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The first noted club member was Alexandre Levy,  Brazilian composer responsible for bringing a Latin flavor to classical music. He died mysteriously in 1892.  Ragtime musician Louis Chauvin died from syphilis in 1908. Chauvin was a ragtime musician from Missouri who made a name for himself in the early jazz haunts of St. Louis and Chicago. My personal favorite of “The 27 Club: The Early Years” was blues player Robert Johnson, who died in 1938. As the legend goes, Johnson met the devil at the crossroads one night and traded his soul to be a better blues player. His death still remains a mystery, many claim that he was poisoned by a revenge seeking, cuckolded husband, while others insist that the devil was making good on a hellish deal.  There’s Jimi, Joplin, Jim and Brian Jones, who drowned in his own pool in 1969.

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The autopsy report decreed “death by misadventure”, and  Jones was buried twelve feet deep in the ground (to prevent grave robbing) in a coffin that was paid for by Bob Dylan.  His death was a precursor for many tragedies to come.

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Jimi Hendrix dedicated a song to Jones on American television, and Jim Morrison of The Doors published a poem entitled “Ode to L.A. While Thinking of Brian Jones, Deceased”.  Both men would be dead within two years time.  Hendrix in September 1970, and Morrison in July of 1971.  Janis Joplin died only sixteen days after Hendrix.

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Yikes. Talk about a rule of threes.  All at 27.  That must have blown some minds. Though as far as a stigma, or pop-culture curiosity, it wasn’t really a phenomenon, it was more of a side note or point of reference until Cobain turned the lights out. Between Morrison and Cobain there were seventeen lesser known additions to the 27 Club. A member of The Grateful Dead, Inner Circle, The Stooges, The Gits–murder, car accidents, overdoses, suicides, diabetes, you name it.  There are ten additions between Cobain, and the next major player Amy Winehouse, also pronounced “death by misadventure”. She feared 27 as being a rock and roll expiration date.  Of course, while these deaths are accidental, they are not accidents.  Many of these people had participated in the unraveling in their own lives. Winehouse being a classic example. One does not go from this…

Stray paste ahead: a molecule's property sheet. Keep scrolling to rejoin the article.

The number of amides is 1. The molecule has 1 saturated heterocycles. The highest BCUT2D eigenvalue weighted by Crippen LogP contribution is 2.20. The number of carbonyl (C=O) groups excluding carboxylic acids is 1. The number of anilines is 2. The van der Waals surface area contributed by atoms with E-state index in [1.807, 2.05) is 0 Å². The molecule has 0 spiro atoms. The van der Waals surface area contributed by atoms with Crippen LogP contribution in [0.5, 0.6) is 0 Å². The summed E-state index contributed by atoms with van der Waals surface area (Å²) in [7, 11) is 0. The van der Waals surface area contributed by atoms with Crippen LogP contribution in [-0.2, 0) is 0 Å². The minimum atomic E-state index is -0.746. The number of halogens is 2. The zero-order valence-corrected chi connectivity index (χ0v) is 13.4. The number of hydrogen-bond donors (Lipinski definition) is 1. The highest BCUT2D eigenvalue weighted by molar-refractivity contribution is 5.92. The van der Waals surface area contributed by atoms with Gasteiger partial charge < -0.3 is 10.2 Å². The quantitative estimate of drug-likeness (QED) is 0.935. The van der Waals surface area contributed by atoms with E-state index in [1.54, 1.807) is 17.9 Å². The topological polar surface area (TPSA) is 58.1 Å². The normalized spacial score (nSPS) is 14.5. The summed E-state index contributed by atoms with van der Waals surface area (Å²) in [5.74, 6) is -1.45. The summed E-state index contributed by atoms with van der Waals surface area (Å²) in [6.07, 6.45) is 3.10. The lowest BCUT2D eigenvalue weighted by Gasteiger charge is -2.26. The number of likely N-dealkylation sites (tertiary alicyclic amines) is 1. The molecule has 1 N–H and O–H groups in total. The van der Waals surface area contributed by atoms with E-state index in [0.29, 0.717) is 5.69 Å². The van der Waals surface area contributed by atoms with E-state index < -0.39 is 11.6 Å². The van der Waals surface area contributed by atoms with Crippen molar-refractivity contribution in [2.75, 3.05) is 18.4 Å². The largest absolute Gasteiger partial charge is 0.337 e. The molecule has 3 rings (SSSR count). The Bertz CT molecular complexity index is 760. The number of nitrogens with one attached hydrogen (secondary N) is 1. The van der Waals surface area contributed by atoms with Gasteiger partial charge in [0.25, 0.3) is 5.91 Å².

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…to this, over night.

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By the end, WInehouse didn’t know the words to the songs that made her famous–and she helped write many of them.  She was such a horror-show, and her antics overshadowed her unbelievable talent and once great stage presence.  Don’t get me wrong, Winehouse is actually my 27-club favorite, her death was very emotional for me.  It’s troubling to me that the very things that makes one great, is quite possibly the same thing that destroys them–it’s a kind of Ouroboros, that snake eating it’s tail, representing an eternal cycle of rebirth.  I hate to take Egyptian symbolism and bend it to my own will, but I’m going to do it anyway–it is an eternal cycle–talented individuals with this undefinable x-factor, that are plucked from obscurity and thrust into fame with the pressures, expectations–artistic promises made on your behalf by someone who cares only for the all-mighty dollar.  For someone with mental illness, propensity for addiction, or crippling self-doubt the limelight would be like an itchy wool sweater to skin that had only known silk.  Of course, narcotics and booze and excess have always been part in parcel of the rock and roll culture, but imagine the era when doctors recommended smoking and really strong pharmaceuticals were best washed down with a stiff drink. Sounds fun doesn’t it?  Of course, that’s like the first bit of Requiem for a Dream before the amputations and double ended dildos, before addiction begins to erode reason, rationale, relationships and brain cells.  I mean, it isn’t as if God Almighty is sitting up on his judgment cloud, striking down talented, healthy musicians at 27 just for shits-and-gigs, these artists were ceasing to function (it was maybe a bit personal with Jim Morrison because of all the whispers that he looked like a ‘Fat Jesus” ).